The pleasures of Spain’s happiest city can’t stop a detective’s slide into breakdown as he looks into a series of gruesome and increasingly personal murders.
Javier Falcón, son of the late artist Francisco Falcón, after years in Madrid, now investigates murders in Seville. That city’s seductive attractions are largely lost on Falcón, who has been abandoned by Inés, the beautiful, brainy wife who told him on the way out that he has no heart. Not so. He’s now suffering extraordinarily from the shock of his latest case, the death of restaurateur Raúl Jiménez, a man in his 70s with, it turns out, close historic ties to Falcón’s father. Jiménez, who had been hogtied by his assassin for the removal of his eyelids, thrashed himself to death to avoid the sight of the video inserted by the murderer in his VCR. Falcón begins to suffer all the symptoms of a classical nervous breakdown as he and his lieutenants sort through forensic evidence and the teasing clues sent to them directly by the murderer. Revelations of Jiménez’s criminal past lead the investigators past his attractive second wife, past his possible involvement in the corruption of Seville’s 1992 World Expo, back all the way to the beginning of his very successful WWII black-marketing, when Javier’s father was his partner. And it’s the father’s story that fleshes out the strange facts. Javier has at last opened Francisco’s studio and come upon the diaries his father kept from his teenaged years as a fascist warrior to his last days as Spain’s second-most famous artist. News of his father’s shady, ever more dissolute life; of the deaths of his mother and stepmother; and then fresh murders push Falcón further and further down, until he catches a lifeline thrown by a blind but visionary psychologist.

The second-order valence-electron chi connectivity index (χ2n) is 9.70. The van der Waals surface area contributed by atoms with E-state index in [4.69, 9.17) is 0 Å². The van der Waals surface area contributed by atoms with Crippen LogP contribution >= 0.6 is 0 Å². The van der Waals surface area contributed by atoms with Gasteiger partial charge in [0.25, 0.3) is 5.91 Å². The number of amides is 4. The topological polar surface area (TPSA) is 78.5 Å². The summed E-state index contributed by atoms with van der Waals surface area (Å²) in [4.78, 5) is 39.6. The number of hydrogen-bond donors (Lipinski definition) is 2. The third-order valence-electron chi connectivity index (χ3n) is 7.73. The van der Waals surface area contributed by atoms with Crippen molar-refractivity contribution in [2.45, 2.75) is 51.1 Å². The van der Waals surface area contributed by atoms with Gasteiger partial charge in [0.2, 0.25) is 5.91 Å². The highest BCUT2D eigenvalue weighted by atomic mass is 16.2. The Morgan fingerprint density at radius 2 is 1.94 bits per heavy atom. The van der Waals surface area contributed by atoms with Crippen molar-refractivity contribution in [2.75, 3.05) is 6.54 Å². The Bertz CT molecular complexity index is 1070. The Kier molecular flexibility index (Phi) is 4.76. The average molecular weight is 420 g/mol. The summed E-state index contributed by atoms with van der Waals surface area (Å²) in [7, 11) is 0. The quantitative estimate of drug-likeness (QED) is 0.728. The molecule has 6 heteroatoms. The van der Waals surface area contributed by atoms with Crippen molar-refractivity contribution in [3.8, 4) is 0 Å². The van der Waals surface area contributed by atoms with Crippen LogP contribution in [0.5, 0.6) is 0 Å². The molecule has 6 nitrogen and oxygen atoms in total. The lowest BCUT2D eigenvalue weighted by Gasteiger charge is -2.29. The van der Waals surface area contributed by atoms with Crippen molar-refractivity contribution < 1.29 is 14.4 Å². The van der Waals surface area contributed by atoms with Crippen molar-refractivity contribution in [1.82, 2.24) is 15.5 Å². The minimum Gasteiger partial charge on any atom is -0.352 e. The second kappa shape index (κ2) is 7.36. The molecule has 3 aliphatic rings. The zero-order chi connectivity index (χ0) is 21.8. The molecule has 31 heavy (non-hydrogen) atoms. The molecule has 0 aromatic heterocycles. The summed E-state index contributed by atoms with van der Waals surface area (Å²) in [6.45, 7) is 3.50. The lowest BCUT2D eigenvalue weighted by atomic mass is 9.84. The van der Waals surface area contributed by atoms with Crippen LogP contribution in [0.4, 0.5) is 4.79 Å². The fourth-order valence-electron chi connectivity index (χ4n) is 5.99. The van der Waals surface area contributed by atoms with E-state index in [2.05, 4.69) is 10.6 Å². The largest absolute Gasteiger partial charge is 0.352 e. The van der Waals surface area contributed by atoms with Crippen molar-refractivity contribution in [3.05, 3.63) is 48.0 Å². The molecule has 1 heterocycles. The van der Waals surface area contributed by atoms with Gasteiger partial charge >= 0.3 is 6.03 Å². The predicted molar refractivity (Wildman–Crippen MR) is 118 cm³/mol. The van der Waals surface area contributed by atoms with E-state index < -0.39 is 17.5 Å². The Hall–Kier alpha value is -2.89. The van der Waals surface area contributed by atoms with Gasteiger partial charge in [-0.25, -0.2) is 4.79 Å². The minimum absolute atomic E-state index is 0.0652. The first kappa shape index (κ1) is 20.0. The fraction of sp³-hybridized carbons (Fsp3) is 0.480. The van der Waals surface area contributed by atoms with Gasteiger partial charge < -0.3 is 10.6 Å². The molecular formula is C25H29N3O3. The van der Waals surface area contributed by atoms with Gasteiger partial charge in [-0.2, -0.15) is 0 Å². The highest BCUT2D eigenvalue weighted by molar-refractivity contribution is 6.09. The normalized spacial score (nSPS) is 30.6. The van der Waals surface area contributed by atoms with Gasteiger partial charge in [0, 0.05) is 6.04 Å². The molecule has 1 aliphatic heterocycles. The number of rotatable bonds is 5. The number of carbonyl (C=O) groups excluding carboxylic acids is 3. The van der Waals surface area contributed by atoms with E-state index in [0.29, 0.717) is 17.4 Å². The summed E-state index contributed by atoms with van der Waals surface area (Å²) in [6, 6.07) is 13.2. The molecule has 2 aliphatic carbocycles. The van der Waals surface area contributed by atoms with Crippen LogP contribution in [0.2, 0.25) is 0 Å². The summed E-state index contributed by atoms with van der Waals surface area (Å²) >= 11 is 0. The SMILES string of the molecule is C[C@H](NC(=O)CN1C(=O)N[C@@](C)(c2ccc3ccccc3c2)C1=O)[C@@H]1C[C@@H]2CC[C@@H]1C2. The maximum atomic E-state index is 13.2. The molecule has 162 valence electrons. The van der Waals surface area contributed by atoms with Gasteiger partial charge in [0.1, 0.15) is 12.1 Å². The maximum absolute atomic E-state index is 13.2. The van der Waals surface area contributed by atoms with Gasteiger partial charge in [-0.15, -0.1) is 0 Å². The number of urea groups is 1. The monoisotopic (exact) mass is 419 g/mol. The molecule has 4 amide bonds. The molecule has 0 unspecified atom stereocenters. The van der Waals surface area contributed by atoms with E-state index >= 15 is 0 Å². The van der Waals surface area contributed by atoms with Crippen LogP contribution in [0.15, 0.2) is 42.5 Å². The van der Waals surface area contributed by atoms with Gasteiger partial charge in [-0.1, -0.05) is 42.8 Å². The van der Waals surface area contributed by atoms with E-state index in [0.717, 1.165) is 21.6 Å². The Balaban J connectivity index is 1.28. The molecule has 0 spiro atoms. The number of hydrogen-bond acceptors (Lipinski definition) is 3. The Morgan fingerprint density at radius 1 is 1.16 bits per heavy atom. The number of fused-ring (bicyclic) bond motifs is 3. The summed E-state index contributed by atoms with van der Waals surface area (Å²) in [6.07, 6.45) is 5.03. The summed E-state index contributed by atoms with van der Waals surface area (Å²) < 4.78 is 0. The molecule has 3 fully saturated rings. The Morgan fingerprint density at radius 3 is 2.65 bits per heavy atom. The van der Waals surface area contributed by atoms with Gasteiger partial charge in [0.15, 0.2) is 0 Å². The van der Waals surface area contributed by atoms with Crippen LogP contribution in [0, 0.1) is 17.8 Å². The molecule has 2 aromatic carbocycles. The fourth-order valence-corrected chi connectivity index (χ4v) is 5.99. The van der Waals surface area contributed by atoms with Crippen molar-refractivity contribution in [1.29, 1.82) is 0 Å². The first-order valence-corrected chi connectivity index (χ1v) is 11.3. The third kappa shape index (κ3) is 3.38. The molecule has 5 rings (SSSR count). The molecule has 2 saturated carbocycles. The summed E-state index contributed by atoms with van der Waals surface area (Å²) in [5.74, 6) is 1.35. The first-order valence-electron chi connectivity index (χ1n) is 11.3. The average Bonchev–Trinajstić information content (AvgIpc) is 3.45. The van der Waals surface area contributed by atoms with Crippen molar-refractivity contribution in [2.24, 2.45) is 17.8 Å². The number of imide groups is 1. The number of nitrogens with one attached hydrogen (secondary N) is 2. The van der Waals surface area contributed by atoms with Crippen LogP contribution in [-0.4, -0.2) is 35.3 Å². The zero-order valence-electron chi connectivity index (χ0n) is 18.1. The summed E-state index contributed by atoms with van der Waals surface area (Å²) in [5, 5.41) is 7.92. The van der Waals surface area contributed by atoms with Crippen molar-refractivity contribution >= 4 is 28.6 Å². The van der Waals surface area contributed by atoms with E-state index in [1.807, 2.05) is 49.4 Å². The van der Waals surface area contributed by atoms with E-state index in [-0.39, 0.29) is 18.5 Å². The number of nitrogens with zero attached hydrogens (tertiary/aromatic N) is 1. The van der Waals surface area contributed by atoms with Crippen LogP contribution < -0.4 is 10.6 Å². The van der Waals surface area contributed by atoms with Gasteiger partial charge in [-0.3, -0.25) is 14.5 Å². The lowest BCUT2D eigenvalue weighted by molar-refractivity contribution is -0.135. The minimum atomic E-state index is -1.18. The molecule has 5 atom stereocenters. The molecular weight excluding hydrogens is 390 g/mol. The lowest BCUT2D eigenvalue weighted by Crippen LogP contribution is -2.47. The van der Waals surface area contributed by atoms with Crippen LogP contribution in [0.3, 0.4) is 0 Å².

Almost overrich in powerful pictures of hard lives, overlit Africa, and long, dark Spanish nights. Cruel, mesmerizing, and wonderfully intelligent.